Nowadays, tattoos are more acceptable in society, but some stigma and prejudice persist. So, do you think your ink could affect your future job prospects? We’ll look at highly visible tattoos and determine whether neck tattoos affect jobs.
Neck tattoos can affect your chances of landing some jobs, but it depends on your field of work and whether you deal with clients. Most employers prioritize work performance over appearance, but the stigma will always exist, and you should carefully consider your decision before getting the tattoo.
Unquestionably, the stigmas and prejudices about tattoos have faded over the years. And, while they were once considered to be reserved for criminals and sailors, today, they are perceived to be works of art and an expression of individuality.
But highly visible tattoos, particularly neck tattoos, may still not be acceptable. So let’s look at what the research says about how neck tattoos may affect jobs.
People have adored their skin with tattoos as far back as the Neolithic period. The phenomenon has been present in several cultural traditions, such as those of the Maori people in New Zealand and Polynesia.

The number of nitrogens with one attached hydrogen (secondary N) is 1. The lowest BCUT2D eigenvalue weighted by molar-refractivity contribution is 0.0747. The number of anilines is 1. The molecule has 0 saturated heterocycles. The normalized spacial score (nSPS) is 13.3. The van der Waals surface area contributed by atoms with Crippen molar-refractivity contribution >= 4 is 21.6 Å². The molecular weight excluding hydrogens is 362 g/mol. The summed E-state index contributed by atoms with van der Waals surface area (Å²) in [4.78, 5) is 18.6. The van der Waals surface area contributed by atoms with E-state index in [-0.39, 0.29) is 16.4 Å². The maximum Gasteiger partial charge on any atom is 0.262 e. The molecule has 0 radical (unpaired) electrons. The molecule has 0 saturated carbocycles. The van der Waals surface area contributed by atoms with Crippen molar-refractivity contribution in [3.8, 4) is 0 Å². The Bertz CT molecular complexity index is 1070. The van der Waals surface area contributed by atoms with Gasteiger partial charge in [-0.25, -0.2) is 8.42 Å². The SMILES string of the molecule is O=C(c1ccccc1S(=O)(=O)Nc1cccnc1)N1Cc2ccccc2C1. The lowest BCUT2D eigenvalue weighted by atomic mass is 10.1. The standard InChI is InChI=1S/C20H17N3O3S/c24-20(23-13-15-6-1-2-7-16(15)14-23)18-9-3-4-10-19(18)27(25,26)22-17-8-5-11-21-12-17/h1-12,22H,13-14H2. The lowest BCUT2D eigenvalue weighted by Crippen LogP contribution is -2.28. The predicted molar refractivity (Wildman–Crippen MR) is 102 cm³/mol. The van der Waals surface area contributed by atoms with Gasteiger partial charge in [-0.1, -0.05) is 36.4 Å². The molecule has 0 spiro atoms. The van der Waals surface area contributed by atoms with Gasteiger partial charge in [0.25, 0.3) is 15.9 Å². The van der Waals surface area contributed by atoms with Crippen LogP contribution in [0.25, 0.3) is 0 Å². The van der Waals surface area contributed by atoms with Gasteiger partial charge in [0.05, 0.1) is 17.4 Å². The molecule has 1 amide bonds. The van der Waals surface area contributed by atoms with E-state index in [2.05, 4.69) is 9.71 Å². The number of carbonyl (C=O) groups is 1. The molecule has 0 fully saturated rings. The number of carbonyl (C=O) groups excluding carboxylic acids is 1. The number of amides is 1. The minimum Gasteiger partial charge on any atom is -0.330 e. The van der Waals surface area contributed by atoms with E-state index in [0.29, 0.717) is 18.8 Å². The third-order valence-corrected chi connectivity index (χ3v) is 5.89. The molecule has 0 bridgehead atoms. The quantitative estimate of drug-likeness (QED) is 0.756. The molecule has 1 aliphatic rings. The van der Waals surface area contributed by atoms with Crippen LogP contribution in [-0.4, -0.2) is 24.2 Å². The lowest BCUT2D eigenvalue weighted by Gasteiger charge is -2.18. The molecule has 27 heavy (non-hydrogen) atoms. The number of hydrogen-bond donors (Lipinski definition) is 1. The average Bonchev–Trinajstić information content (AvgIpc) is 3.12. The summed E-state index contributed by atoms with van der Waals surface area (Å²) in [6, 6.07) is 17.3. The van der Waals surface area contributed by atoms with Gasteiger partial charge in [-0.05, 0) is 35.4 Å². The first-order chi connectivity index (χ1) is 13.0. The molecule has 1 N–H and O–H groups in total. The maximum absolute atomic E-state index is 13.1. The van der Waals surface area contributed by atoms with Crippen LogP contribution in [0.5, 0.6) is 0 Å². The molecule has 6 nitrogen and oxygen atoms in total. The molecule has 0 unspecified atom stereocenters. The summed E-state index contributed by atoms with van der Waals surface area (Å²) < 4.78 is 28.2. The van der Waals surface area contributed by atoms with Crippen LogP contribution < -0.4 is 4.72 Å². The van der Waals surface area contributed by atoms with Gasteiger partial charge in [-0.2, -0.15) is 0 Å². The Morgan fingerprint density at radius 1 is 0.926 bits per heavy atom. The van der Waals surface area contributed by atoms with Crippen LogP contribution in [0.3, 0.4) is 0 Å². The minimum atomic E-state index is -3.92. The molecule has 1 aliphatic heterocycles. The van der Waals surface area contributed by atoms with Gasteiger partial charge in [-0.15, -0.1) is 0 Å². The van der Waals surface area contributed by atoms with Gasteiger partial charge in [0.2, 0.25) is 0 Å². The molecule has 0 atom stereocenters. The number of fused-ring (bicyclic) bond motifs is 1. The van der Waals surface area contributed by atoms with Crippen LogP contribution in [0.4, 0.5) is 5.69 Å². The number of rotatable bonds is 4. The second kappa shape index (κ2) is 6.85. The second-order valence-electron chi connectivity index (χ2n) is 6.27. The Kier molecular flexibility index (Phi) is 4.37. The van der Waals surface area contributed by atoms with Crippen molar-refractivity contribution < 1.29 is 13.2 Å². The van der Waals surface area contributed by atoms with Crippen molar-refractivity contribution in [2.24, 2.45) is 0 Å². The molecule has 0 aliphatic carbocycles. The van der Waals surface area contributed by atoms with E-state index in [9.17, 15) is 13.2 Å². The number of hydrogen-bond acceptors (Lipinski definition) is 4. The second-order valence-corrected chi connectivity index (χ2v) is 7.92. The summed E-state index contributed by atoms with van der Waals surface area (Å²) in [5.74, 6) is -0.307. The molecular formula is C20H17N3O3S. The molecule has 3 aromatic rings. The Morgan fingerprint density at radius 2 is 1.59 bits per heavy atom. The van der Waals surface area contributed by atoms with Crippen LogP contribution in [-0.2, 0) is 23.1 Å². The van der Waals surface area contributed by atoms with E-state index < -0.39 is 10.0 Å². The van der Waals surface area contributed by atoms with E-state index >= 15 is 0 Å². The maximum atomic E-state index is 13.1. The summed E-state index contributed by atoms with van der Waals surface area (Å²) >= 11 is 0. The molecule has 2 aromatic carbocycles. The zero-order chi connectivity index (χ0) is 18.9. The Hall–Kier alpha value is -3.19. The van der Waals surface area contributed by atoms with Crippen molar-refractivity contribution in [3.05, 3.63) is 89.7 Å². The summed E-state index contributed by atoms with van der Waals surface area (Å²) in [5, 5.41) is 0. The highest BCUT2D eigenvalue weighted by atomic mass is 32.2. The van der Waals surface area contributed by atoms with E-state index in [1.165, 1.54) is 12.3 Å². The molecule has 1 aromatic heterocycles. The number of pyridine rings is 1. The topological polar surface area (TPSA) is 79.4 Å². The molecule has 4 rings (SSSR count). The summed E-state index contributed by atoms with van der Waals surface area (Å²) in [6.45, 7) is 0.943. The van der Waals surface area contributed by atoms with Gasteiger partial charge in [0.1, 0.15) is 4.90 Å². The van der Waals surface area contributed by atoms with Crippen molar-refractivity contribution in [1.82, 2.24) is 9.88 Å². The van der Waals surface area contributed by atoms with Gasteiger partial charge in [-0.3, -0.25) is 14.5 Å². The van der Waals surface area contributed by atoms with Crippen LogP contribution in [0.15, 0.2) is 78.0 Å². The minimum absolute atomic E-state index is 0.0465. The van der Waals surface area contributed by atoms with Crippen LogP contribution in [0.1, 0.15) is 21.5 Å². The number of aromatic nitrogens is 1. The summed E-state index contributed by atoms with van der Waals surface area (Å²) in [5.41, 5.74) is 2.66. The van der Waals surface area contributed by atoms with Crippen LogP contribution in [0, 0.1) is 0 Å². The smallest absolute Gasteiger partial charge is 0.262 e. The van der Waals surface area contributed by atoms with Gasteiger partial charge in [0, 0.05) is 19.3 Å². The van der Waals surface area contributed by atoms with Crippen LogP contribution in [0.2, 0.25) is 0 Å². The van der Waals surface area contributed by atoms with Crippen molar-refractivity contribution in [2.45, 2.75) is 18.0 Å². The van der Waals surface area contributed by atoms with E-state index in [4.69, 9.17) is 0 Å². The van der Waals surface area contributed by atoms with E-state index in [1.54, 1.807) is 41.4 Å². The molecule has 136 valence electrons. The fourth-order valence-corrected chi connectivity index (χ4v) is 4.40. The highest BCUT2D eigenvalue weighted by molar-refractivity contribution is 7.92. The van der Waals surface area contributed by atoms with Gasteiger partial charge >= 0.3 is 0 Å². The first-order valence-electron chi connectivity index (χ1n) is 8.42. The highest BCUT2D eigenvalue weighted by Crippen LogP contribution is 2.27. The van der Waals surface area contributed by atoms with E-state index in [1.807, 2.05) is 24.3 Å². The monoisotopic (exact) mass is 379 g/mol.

However, they became stigmatized in places like Japan, where the government began marking criminals with tattoos as far back as the 17th Century. They were also used to penalize slaves and prisoners and Ancient Greece and Rome and faded from the culture before being reintroduced into Europe by sailors in the 18th Century.
Tattoos would also become closely associated with biker culture in the 20th Century.
Due to the history of tattooing, they came to be associated with rebelliousness, debauchery, and criminality – an association that persisted until fairly recently. However, as we entered the 21st Century, these stigmas began to fade, and tattoos have become far more acceptable in society today.
So, while a tattoo (or several) may have disqualified you from a job outside of certain niches as recently as 20 years ago, changing perceptions and a generational shift has disassociated tattoos from the previous prejudices, and they are now largely considered to be works of art and an expression of individuality.
And, as a consequence, many employers do not take job candidates’ tattoos into account when considering them for certain roles. Surveys have found that, among the respondents, only 13.85% of employers would be less likely to hire candidates with tattoos.
However, 35.08% of respondents said that their decision to hire would depend on the role that they were trying to fill. So, having visible tattoos, such as a neck tattoo, could affect your opportunity to land a job in a sales role. But, if you work in IT or another role that is not client-facing, the majority of employers today wouldn’t care about whether you have visible tattoos.